Skift Take

This week in hospitality, hotel companies band together and pledge to keep their workers safe with panic buttons and other measures. Plus, hotels see more compression nights and we have the latest on Airbnb affecting meetings and corporate travel.

Hotel News Weekly Roundup

Throughout the week we post dozens of original stories, connecting the dots across the travel industry, and every weekend we sum it all up. This weekend roundup examines hotels.

For all of our weekend roundups, go here.

>>Implementation of panic buttons, or employee safety devices, for hotel employees is a good start, but it should just be the beginning of the much broader measures the entire global hospitality industry should take to ensure the safety of every single person who walks through its doors: U.S. Hotel Industry Commits to Giving Panic Buttons to Workers

>>More high-demand nights means more business, but can the trend continue? A Rise in Peak Occupancy Nights This Year Is Helping Hotels

>>Hotel companies love to brag about providing local experiences for their guests, but few actually live up to their billing. One of Ireland’s top hotels created a job to literally help visitors find their place in the destination’s history — a genealogy butler: No DNA Required: Hotel Genealogy Butler Helps Visitors Discover Irish Roots

>>Did co-founders Bob Diener and Dave Litman do it again with Getaroom? Certainly not on the same scale, but Court Square’s acquisition of Getaroom looks like a winner for the duo, who self-funded their latest venture in travel: Getaroom Sold to Private Equity Firm Court Square Capital Partners

>>HotelTonight is no longer a mobile-only company. It’s no longer just for same-day stays, as its name once implied. Investors seem to want no potential income left on the table, even if the brand must lose some of its original distinctiveness: Mobile-First Booking Startup HotelTonight Expands to Desktop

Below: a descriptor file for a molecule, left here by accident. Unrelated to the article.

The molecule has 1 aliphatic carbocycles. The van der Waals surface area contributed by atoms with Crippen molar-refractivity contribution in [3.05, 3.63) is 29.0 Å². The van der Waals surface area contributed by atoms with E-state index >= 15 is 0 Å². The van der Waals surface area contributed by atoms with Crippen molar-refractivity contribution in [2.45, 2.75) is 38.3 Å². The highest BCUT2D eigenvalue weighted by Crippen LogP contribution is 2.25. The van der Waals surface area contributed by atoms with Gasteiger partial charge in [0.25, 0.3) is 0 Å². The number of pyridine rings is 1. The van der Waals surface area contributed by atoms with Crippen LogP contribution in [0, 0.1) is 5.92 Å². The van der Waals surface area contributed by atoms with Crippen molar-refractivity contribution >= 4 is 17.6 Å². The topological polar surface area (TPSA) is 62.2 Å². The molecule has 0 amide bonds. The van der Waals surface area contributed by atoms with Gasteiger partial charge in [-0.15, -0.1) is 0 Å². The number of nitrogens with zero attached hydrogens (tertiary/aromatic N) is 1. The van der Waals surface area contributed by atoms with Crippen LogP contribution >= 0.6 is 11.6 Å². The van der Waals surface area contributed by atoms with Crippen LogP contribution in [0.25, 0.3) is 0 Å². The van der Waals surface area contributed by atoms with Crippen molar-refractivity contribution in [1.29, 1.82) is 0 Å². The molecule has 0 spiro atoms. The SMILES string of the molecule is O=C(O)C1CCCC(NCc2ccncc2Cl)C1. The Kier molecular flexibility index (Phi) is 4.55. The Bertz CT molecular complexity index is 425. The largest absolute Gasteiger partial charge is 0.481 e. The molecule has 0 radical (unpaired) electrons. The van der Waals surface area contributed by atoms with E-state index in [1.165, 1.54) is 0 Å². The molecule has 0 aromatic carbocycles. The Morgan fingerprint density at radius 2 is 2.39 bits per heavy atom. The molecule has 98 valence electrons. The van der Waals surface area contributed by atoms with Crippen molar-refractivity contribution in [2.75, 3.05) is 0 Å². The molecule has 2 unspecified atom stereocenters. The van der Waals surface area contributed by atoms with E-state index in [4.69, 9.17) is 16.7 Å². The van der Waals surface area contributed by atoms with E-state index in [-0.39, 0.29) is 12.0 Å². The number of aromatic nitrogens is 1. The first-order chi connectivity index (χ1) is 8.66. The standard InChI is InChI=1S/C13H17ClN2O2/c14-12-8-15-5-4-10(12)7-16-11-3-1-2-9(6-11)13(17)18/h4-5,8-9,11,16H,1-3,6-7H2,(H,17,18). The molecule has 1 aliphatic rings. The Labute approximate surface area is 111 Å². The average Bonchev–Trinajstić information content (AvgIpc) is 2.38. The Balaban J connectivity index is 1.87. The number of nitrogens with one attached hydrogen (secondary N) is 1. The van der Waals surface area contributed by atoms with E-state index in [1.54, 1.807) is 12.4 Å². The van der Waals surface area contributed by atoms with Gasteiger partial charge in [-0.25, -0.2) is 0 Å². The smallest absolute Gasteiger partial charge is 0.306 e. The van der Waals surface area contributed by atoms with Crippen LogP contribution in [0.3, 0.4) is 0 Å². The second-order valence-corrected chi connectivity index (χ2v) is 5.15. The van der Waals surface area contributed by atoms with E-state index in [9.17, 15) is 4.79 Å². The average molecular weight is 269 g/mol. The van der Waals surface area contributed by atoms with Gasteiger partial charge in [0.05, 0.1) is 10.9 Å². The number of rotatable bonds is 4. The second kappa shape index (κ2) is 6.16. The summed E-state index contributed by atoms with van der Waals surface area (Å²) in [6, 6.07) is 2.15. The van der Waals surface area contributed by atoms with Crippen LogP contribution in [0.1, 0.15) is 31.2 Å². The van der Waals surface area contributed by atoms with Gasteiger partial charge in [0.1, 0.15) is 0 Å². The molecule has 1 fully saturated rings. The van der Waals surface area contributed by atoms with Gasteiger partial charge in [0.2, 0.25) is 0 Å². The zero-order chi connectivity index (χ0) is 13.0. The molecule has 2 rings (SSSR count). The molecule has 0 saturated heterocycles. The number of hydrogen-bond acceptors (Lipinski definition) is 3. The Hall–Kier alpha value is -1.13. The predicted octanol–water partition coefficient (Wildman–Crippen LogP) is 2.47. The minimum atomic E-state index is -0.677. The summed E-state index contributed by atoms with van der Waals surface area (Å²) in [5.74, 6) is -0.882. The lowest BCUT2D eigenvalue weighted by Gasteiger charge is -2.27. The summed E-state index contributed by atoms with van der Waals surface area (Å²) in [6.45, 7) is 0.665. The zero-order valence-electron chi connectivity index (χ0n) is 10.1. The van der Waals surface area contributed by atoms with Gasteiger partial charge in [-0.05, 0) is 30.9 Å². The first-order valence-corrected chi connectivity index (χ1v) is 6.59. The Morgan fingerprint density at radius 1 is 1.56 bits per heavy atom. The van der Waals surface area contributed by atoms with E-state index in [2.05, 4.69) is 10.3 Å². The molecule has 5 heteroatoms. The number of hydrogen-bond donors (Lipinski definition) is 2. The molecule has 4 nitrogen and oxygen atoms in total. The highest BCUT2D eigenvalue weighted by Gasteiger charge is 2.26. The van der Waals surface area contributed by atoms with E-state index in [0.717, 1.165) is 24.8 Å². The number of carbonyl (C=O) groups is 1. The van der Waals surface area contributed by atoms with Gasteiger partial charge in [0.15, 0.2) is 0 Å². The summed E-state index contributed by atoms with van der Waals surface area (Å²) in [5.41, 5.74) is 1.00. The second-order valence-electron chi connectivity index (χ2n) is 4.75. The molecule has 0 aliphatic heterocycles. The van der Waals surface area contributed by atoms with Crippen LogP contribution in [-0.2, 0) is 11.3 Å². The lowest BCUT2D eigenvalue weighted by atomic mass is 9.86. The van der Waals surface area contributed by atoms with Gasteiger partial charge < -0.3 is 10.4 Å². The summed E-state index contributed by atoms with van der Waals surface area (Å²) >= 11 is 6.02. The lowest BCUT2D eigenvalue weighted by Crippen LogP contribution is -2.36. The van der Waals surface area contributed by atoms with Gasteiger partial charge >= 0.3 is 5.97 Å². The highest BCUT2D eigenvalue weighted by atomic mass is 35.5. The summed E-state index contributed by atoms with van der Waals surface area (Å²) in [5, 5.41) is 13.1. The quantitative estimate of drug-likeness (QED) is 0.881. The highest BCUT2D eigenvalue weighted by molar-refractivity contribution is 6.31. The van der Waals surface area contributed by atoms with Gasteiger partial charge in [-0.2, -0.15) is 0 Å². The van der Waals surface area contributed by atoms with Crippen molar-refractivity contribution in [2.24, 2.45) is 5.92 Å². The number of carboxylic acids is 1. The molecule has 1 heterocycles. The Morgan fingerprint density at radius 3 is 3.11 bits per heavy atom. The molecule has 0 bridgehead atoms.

>>Airbnb is going to integrate Airbnb Experiences and curated lists of meeting-appropriate homes into its booking tool. Initial feedback has been strong, so it’s probably only a matter of time until Airbnb builds partnerships in other areas: Airbnb for Work Brings Meeting Spaces and Experiences to Business Travelers

>>Airbnb’s new offerings will prove valuable for companies that don’t want to source and plan their own intricate offsite experiences. A wider push into distributing meeting space, though, isn’t here yet: Airbnb Starts Move Into Meetings

>>Now that Airbnb has integrated its own Experiences product into its business travel platform, it seems like only a matter of time until more options and add-ons are in the stable: How Homesharing Hit the Corporate Travel Mainstream

>>As homesharing becomes more deeply ingrained into the corporate travel ecosystem, exciting new opportunities for improving the business travel experience will emerge: Treating Business Travelers Like Real People

>>Ian Schrager opens up about his history in hospitality, and there’s more to come at Skift Global Forum in New York. Trust us — you don’t want to miss this interview: Skift Global Forum Preview: How Studio 54 Shaped Ian Schrager’s Life in Hospitality


Get Skift Research

Skift Research products provide deep analysis, data, and expert research on the companies and trends that are shaping the future of travel.

See What You're Missing

Have a confidential tip for Skift? Get in touch

Tags: hospitality, Travel Trends, trends roundups

Photo credit: Implementation of panic buttons, or employee safety devices, for hotel employees is a good start, but it should just be the beginning. Room Key

Up Next

Loading next stories